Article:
Rambam here therefore digresses to say the list of arayot, prohibited sexual relationships, presents some of those nations’ abominations, specific actions the Torah singled out for mention. Jews may not follow generational customs of non-Jews and may not engage in these kinds of sexual relationships, nor come close to them.

Despite it’s not really being part of our prohibition, he cites Sifra’s idea their ma’asim, their actions we must not ape, included a man marrying a man, a woman a woman, or a woman marrying two men.

It shows Hazal of the time of the Mishnah (and Rambam of the twelfth century) knew of these kinds of relationships, knew of societies that accepted them as legitimate and reasonable, back in the time of Yetzi’at Mitzrayim, the Exodus from Egypt (and I am sending this out just before Pesah!).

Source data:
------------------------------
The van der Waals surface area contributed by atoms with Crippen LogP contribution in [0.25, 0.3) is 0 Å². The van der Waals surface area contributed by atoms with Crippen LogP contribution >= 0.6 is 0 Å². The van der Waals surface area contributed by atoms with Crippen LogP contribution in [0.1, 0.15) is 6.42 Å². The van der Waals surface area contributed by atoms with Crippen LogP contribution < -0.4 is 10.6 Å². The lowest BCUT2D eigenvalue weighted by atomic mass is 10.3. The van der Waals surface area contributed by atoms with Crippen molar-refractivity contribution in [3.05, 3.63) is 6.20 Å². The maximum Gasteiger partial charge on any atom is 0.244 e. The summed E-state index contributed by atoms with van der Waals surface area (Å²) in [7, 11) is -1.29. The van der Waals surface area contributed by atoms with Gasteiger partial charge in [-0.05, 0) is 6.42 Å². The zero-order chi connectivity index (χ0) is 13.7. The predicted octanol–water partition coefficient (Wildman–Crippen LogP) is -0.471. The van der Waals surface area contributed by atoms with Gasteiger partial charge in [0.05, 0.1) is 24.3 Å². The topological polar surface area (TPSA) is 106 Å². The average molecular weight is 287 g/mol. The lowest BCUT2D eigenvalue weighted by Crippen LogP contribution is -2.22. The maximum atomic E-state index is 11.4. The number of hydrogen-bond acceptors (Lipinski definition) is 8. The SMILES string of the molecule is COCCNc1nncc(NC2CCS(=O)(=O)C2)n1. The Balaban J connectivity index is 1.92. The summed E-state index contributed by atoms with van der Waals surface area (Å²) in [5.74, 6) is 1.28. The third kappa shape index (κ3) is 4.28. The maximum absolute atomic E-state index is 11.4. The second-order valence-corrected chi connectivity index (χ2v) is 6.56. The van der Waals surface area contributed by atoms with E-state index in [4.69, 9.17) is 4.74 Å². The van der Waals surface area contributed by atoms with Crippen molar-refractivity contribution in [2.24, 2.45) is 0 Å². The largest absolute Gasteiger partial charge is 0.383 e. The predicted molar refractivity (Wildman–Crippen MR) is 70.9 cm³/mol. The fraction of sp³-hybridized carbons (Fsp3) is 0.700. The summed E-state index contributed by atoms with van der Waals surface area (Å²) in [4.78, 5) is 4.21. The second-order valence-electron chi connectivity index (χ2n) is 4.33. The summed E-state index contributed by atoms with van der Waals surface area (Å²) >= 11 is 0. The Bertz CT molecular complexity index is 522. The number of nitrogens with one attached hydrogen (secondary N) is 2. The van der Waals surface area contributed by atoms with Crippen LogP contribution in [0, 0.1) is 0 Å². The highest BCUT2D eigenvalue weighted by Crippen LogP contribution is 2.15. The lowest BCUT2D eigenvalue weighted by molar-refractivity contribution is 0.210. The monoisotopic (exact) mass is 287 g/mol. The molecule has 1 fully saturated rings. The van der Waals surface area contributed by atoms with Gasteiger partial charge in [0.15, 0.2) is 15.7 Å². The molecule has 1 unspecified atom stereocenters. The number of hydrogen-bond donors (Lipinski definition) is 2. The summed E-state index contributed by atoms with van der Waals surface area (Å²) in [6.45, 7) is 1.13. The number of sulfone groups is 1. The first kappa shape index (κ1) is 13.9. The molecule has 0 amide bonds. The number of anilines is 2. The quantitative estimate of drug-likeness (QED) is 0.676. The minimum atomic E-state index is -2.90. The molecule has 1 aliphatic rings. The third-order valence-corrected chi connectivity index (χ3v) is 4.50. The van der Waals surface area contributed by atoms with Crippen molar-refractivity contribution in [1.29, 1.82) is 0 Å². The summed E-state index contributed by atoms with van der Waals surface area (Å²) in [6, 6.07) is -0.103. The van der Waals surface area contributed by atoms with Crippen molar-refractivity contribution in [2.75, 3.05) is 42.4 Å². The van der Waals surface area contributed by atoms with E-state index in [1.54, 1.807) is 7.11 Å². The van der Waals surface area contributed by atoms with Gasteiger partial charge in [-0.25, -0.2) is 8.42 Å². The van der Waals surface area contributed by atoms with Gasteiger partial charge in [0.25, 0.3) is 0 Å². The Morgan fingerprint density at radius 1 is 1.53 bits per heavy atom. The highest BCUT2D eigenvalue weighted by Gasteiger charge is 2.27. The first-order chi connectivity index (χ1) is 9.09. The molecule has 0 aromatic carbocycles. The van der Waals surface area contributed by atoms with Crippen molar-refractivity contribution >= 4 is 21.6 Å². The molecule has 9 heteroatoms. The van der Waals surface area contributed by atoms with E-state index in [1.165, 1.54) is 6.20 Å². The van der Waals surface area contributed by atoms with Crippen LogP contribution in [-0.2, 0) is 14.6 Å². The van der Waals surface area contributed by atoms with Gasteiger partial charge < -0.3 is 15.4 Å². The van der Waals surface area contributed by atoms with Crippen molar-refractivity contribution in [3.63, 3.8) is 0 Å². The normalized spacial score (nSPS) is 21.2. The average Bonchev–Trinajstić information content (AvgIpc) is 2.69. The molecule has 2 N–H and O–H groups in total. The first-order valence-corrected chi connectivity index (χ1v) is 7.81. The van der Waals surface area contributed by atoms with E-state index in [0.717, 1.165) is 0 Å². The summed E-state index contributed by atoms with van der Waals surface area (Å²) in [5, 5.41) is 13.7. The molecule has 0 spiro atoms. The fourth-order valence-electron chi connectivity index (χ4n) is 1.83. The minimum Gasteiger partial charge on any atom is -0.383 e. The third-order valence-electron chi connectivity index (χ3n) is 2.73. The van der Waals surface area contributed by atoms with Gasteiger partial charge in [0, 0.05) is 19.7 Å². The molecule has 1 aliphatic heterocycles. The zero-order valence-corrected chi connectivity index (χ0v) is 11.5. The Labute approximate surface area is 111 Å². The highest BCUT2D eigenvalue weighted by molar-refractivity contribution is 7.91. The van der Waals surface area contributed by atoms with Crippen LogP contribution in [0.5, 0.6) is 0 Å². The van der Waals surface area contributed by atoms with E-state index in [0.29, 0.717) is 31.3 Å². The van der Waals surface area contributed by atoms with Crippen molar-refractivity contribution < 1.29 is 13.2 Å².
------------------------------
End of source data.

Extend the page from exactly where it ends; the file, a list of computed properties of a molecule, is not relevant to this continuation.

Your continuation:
I stress it whenever I can, because people in our time who promote acceptance of such prohibited activities pretend we have new insight, new awareness of why we should accommodate or respect those who feel a push in that direction. When, really, as Shlomo HaMelech reminded us, ein hadash tahat ha-shemesh, there is nothing new under the sun. It has always been around, will always be around, is an example of a yetzer ha-ra, an inclination to sin, people find so tempting they seek desperately for justifications to engage in it.

Why He Went Far Afield

Rambam also throws in a reminder—he says “what is worth your while to know– a child born of arayot intercourse (where the couple could have been punished by death or karet for a deliberate act) is a mamzer, a permanent challenging status, whether the conjugal act was malicious, unwitting, or coerced.